I make frequent use of python's built-in debugger, but one obvious feature seems to be missing - the bash-like tab completion that you can add to the interpreter. Fortunately pdb's interactive prompt is an instance of Cmd, so we can write our own completion function.
Note: this uses rlcompleter, which isn't available on windows
Edit (6 Jul 2009): import rlcompleter early and force output to stdout to ensure monkeypatch sticks Edit: updated to handle changes in local scope Edit: Fixed start via 'python -m pdb ...'. Check the comments for details.
1 2 3 4 5 6 7 8 9 10 11 12 13 14 15 16 17 18 19 20 21 22 23 24 25 26 27 28
# save this in .pdbrc in your home directory import os import sys # import rlcompleter early, as it contains side effects import rlcompleter # refresh the terminal os.system("stty sane") # this rc file takes single lines, so define our complete function here execfile(os.path.expanduser("~/.pdbrc.py")) # replace the Pdb class's complete method with ours sys._getframe(1).f_globals['Pdb'].complete = complete # set use_rawinput to 1 as tab completion relies on rawinput being used sys._getframe(1).f_locals['self'].use_rawinput = 1 # save this in .pdbrc.py in your home directory def complete(self, text, state): """return the next possible completion for text, using the current frame's local namespace This is called successively with state == 0, 1, 2, ... until it returns None. The completion should begin with 'text'. """ # keep a completer class, and make sure that it uses the current local scope if not hasattr(self, 'completer'): self.completer = rlcompleter.Completer(self.curframe.f_locals) else: self.completer.namespace = self.curframe.f_locals return self.completer.complete(text, state)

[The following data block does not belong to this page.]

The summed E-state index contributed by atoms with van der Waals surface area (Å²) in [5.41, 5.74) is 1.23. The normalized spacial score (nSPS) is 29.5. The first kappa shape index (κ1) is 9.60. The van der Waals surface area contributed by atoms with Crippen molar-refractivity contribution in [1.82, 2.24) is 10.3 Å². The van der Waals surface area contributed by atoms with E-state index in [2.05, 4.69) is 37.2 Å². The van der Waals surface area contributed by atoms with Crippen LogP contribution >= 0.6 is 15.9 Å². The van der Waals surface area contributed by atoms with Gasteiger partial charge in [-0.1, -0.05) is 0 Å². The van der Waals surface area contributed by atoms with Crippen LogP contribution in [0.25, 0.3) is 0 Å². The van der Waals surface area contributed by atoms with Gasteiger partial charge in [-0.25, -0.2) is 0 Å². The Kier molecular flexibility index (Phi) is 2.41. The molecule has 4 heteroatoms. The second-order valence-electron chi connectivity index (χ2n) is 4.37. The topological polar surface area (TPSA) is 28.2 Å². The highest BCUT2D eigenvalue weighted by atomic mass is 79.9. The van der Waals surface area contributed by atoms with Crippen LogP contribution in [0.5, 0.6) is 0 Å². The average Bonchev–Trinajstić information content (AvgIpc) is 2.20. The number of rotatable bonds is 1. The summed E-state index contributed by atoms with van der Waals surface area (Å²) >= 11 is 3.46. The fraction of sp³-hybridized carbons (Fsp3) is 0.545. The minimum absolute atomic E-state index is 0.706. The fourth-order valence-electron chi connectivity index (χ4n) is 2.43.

Save the first part to a .pdbrc file in your home directory. If on startup pdb finds a .pdbrc file in either a user's home directory or in the current directory it runs each line as though it were typed into the prompt. Unfortunately that makes it impossible write multi-line functions in .pdbrc. So I have borrowed from http://wiki.python.org/moin/PdbRcIdea and used a separate file for the custom function that we want to do the real work.
When pdb starts, this replaces it's default completer function with that of rlcompleter before the completer function has been set. You should find that tab in pdb now completes names and provides proper object inspection, even as you move around the stack. pdb's default completer function only completes pdb commands, and most of those have single character abbreviations anyway. I got bored with typing "!dir([object])"
'complete' also tries to keep the completer class's namespace up to date, using curframe.f_locals.
If you would like to use tab completion, but not have it load for every session or reflect changes to the local scope then running:
import rlcompleter;import readline;readline.set_completer(rlcompleter.Completer(locals()).complete)
In a pdb prompt will enable tab completion. However, adding that to your .pdbrc file doesnt work as pdb seems to set its default completer function after the .pdbrc commands have been run.
Hope this saves you as much typing as me!
You need to import pdb in .pdbrc otherwise you get a pdb undefined error message.
hmm, even with that, I can't get tab completion to work. It's fine if I do readline.set_completer(rlcompleter.Completer(locals()).complete) manually, but the .pdbrc method fails. This is with python-2.4.3 on Gentoo.
python -m grabs our Pdb class! Thanks for the feedback. Here's what I think is going on:
tab completion works fine without the import provided you're stepping into your code with
However if you step in with "python -m pdb myscript.py" then python's pdb module creates an instance of the Pdb class before we can override it's complete function. Bummer.
This is fixed! Thanks for the comments. After a bit of testing I discovered that this wasn't working with 'python -m myscript.py' because we are changing the complete function on the Pdb class object in our current code block. However, running pdb via "python -m" uses execfile to start your script, and that is executed in a new code block. The side effect of this is that from .pdbrc.py the Pdb class object is not the one that is being used to run this pdb session. To get a reference to the original class object one needs to jump out of the current frame back to the frame that spawned this script. sys._getframe().f_back does that and f_globals['Pdb'] then grabs the origional Pdb class.
But why not use the package ipdb which provides many more things beyond tab completion?
Doesn't work for me, either to complete variables or members (after "."). Anyone got this working with python 2.6?
"L P", the reason is ipdb works only when run from within ipython, which is not always convenient.